Helping a child who is a bully is as important as helping one who is being bullied. Teaching your child about social manners is a step towards stopping bullying from happening even before it starts. Teach your child about reading social cues, facial expressions, body language and the power of words. The last one is extremely important when it comes to stopping cyberbullying.
I am of the opinion that there needs to be a separate learning curriculum to teach kids about the social emotional aspects of communicating via the digital platform. More often than not young adults feel it’s okay to use harsh words online because it feels less personal but it is critical to teach them that the person these words are directed to feel hurt.
Research has shown that kids who bully are themselves struggling with self-esteem or are getting bullied somewhere. Look for these cues and provide the support that they need. Make your home a space where bullying is never passed on as ‘harmless kid behavior’. Schools should have rules in place that will clearly show students that no act of bullying shall be tolerated.
Talk to your kids about what to do when they experience bullying. Just like you would give them suggestions of putting on a bandaid or going to the school nurse when they fall down and get hurt, depending on the level of hurt. You should teach your child about what to do when they experience bullying.
Encourage your child not be a bystander if they are not experiencing bullying themselves but are seeing it happen in their presence. They could either raise a voice or get an adult involved to stop it. In milder cases, ask your child to avoid the situation if they can or have someone accompany them to situations where they anticipate that the bully will be present. Things they can do are to take an alternate route, avoid being alone, or sit in the front seats of the bus where the driver can see what’s happening.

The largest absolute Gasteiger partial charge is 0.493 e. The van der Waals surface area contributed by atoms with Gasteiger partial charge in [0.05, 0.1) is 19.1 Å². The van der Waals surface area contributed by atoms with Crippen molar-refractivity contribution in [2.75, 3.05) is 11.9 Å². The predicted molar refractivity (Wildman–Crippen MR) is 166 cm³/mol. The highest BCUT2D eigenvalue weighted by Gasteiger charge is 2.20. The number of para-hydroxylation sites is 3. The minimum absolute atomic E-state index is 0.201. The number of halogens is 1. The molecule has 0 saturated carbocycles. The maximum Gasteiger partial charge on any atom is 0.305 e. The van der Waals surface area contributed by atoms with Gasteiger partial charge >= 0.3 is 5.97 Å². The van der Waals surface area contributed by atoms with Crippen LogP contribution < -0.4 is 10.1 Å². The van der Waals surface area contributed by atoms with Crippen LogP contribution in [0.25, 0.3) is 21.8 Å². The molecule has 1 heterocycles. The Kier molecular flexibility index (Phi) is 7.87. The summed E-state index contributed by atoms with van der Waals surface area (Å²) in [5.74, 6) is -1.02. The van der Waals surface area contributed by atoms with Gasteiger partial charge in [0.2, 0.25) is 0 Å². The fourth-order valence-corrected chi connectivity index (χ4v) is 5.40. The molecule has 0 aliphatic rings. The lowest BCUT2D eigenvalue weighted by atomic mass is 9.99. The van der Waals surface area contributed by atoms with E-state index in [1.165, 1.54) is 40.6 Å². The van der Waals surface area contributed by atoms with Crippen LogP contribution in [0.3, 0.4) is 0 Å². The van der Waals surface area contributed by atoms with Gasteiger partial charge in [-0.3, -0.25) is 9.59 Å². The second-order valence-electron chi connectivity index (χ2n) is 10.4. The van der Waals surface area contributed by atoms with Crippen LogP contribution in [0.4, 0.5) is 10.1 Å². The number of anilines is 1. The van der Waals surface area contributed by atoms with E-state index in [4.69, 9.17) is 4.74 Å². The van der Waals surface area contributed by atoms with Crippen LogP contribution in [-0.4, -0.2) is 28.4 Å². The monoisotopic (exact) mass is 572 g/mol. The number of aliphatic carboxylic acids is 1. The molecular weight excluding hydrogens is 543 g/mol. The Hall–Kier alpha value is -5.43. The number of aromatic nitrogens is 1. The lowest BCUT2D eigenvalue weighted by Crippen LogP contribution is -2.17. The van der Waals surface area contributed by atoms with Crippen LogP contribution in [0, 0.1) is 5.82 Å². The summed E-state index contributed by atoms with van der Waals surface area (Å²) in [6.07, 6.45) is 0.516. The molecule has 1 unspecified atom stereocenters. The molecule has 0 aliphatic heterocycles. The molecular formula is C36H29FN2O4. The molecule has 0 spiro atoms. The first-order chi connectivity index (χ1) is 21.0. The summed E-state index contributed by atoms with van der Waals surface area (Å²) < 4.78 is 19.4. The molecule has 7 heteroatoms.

It is important to teach your child to not respond back by bullying. Like the saying goes, two wrongs don’t make a right. They may try to resolve the situation by speaking up and asking the bullies to stop but definitely report when the initial strategies don’t work.
Remember to teach your kids that it is the right thing to do to report bullying if it happens to either themselves or to their friends. There are ways to get help if you have done everything you can to resolve the situation yourself and nothing has worked, or someone is in danger.
It is important for children and young adults to understand that just like bullying, cyberbullying must be reported. Because of the nature of cyberbullying, much of it gets unnoticed. So when it happens it’s important to document and report the behavior so it can be properly addressed.
Students, parents and teachers need to be a part of the solution. You can work with other parents and school staff to form safety teams and anti-bullying task forces. This is a great opportunity to get students actively involved to participate in these teams. The message will be better received across the student community if their own peers are involved in combating bullying.
Organized groups like these can raise awareness about bullying as well as help prevent it. The advantage of getting everyone, especially students, involved is that they can share about new ways that they see it happen with the changing times and that allows us to prevent it from happening.